As both LRRK2 and α-syn are degraded by CMA, and pathogenic mutant forms of both impair CMA, we suggest that alterations in this autophagic pathway could play an important role in the pathogenesis of PD7, 8. The manners by which mutations in LRRK2 and α-syn affect CMA differ in important aspects. First, whereas mutant α-syn proteins have a higher lysosome-binding affinity and low rates of lysosomal translocation compared to the wild-type protein8, the mutant LRRK2 analyzed in this study shows a more discrete, yet significant, decrease in its lysosomal uptake compared to the wild-type protein, and does not display abnormally enhanced binding to the lysosomal membrane when presented alone to these organelles. Importantly, however, both wild-type and even more so mutant LRRK2, display a marked increase in their association with lysosomes when in the presence of other CMA substrate proteins, which was not seen for α-syn. This enhanced binding of LRRK2 can inhibit the CMA transporter, and we show here that this blockage promotes the formation of α-syn oligomers at the lysosomal membrane, even for the wild-type form of α-syn, which is further toxic for CMA activity and could underlie the formation of Lewy body pathology in LRRK2 mutant PD patients. Considering the toxic effect on CMA described in this study for the most common pathogenic mutant forms of LRRK2, interventions aimed at enhancing CMA activity or at preventing its decrease in pathologies and with age may prove to be valuable in the treatment of PD and other age-related disorders resulting from alterations in cellular proteostasis.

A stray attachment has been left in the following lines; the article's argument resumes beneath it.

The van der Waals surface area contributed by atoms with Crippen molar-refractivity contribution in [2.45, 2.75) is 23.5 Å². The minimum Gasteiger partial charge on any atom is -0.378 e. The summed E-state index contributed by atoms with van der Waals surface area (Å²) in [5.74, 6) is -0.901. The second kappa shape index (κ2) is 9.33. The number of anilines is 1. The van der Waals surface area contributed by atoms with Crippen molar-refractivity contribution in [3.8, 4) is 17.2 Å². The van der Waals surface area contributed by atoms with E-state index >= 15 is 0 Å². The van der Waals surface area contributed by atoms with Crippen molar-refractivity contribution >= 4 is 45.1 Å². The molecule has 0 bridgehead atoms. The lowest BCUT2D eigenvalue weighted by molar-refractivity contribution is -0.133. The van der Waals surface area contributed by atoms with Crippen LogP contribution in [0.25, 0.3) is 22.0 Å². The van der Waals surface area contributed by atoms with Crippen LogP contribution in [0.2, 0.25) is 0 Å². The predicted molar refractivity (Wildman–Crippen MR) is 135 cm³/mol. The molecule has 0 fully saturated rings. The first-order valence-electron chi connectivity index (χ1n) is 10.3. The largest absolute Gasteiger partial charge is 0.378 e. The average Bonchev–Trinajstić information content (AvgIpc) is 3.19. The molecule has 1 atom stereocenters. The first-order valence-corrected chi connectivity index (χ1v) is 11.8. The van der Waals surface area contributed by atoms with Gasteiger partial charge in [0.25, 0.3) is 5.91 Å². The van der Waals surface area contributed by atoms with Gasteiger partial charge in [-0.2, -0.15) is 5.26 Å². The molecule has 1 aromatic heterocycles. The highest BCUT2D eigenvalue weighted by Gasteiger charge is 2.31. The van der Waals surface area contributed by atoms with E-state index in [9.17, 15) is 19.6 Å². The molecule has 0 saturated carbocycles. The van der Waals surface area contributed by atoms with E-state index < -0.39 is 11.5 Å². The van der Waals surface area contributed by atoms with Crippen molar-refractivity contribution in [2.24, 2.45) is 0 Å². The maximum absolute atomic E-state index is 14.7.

Adult (4 months old) male Wistar rats and male (3–5 months old) mice BAC transgenic for WT, G2019S and R1441G LRRK2 or null for LRRK2 generated as described before48 were from Jackson Laboratory and were utilized under animal study protocols approved by the Institutional Animal Care and Use Committee of Albert Einstein College of Medicine and Columbia University. Rats (3/cage) and mice (5/cage) were maintained in a 12h light/dark cycle. Where indicated, rodents were starved for 48 hours to maximally activate CMA. SH-SY5Y cells were from the ATCC. HEK293 cells expressing WT or the various LRRK2 mutations under the control of tetracycline were generated as described before31. Plasmids for myc- and GFP-tagged full length or truncated LRRK2 (RCK, ROC, K, COR) were obtained from Addgene40, 41 Cells were maintained in Dulbecco's modified Eagle's medium (Sigma, St. Louis, MO) in the presence of 10% fetal bovine serum or newborn calf serum (Sigma), 50 μg/ml penicillin, and 50 μg/ml streptomycin at 37°C with 5% CO2. Ventral midbrain dopaminergic neurons were derived from postnatal day 1 pups and were prepared as described49. Previously generated lines of iPSC SP-11.1 and SP-17.2 (from control) and SP-05.1 and SP-12.3 (from familial PD patients with the LRRK2 G2019S mutation) were used and culture and differentiation were carried out as described44, following a protocol approved by the Spanish competent authorities (Commission on Guarantees concerning the Donation and Use of Human Tissues and Cells of the Carlos III Health Institute). Frozen and formalin fixed brain tissue from the dorsal motor nucleus of the vagus nerve (DMV) was obtained from the New York Brain Bank at Columbia University, and deidentified, under a protocol approved by the Columbia University Institutional Review Board. Brain tissue was available from two cases with known LRRK2 G2019S mutations (case 1: female, 80-years-old; case 2: male, 60-years-old) and two approximately age matched normal controls, with normal neuropathological findings (control 1: female, 66-years-old; control 2: female, 83-years-old)50. The DMV was the only available region from the original brain samples know to be targeted in PD.